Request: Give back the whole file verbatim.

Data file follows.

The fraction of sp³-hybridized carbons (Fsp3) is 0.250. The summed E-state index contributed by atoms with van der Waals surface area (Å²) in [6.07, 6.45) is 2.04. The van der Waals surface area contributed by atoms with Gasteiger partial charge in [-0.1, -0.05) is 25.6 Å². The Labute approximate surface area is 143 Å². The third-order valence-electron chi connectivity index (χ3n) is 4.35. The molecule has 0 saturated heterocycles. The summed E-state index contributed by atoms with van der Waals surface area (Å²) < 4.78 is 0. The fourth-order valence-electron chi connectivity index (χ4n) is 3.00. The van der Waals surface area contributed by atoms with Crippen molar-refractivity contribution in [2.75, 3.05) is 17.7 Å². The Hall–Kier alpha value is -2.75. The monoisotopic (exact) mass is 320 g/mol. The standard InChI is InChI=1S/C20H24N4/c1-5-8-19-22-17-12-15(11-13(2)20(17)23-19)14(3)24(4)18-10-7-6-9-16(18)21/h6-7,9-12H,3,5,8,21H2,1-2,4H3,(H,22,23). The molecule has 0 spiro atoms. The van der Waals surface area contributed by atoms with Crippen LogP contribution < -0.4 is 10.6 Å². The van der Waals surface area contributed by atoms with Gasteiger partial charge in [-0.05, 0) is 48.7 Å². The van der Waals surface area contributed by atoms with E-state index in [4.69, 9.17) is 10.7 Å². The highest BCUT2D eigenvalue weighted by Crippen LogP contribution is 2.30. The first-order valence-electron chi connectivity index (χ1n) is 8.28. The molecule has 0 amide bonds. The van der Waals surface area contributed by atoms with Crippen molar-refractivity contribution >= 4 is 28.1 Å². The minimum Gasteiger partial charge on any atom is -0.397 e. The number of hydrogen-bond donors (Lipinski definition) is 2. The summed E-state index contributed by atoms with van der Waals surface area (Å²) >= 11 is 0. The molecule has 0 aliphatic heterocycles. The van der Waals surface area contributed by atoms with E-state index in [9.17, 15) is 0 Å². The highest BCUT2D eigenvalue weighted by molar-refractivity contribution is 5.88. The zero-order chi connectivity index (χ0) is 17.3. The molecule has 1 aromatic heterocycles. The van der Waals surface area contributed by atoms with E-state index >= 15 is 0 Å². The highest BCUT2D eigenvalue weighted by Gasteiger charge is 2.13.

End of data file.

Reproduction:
The fraction of sp³-hybridized carbons (Fsp3) is 0.250. The summed E-state index contributed by atoms with van der Waals surface area (Å²) in [6.07, 6.45) is 2.04. The van der Waals surface area contributed by atoms with Gasteiger partial charge in [-0.1, -0.05) is 25.6 Å². The Labute approximate surface area is 143 Å². The third-order valence-electron chi connectivity index (χ3n) is 4.35. The molecule has 0 saturated heterocycles. The summed E-state index contributed by atoms with van der Waals surface area (Å²) < 4.78 is 0. The fourth-order valence-electron chi connectivity index (χ4n) is 3.00. The van der Waals surface area contributed by atoms with Crippen molar-refractivity contribution in [2.75, 3.05) is 17.7 Å². The Hall–Kier alpha value is -2.75. The monoisotopic (exact) mass is 320 g/mol. The standard InChI is InChI=1S/C20H24N4/c1-5-8-19-22-17-12-15(11-13(2)20(17)23-19)14(3)24(4)18-10-7-6-9-16(18)21/h6-7,9-12H,3,5,8,21H2,1-2,4H3,(H,22,23). The molecule has 0 spiro atoms. The van der Waals surface area contributed by atoms with Crippen LogP contribution < -0.4 is 10.6 Å². The van der Waals surface area contributed by atoms with Gasteiger partial charge in [-0.05, 0) is 48.7 Å². The van der Waals surface area contributed by atoms with E-state index in [4.69, 9.17) is 10.7 Å². The highest BCUT2D eigenvalue weighted by Crippen LogP contribution is 2.30. The first-order valence-electron chi connectivity index (χ1n) is 8.28. The molecule has 0 amide bonds. The van der Waals surface area contributed by atoms with Crippen molar-refractivity contribution >= 4 is 28.1 Å². The minimum Gasteiger partial charge on any atom is -0.397 e. The number of hydrogen-bond donors (Lipinski definition) is 2. The summed E-state index contributed by atoms with van der Waals surface area (Å²) >= 11 is 0. The molecule has 0 aliphatic heterocycles. The van der Waals surface area contributed by atoms with E-state index in [9.17, 15) is 0 Å². The highest BCUT2D eigenvalue weighted by molar-refractivity contribution is 5.88. The zero-order chi connectivity index (χ0) is 17.3. The molecule has 1 aromatic heterocycles. The van der Waals surface area contributed by atoms with E-state index >= 15 is 0 Å². The highest BCUT2D eigenvalue weighted by Gasteiger charge is 2.13.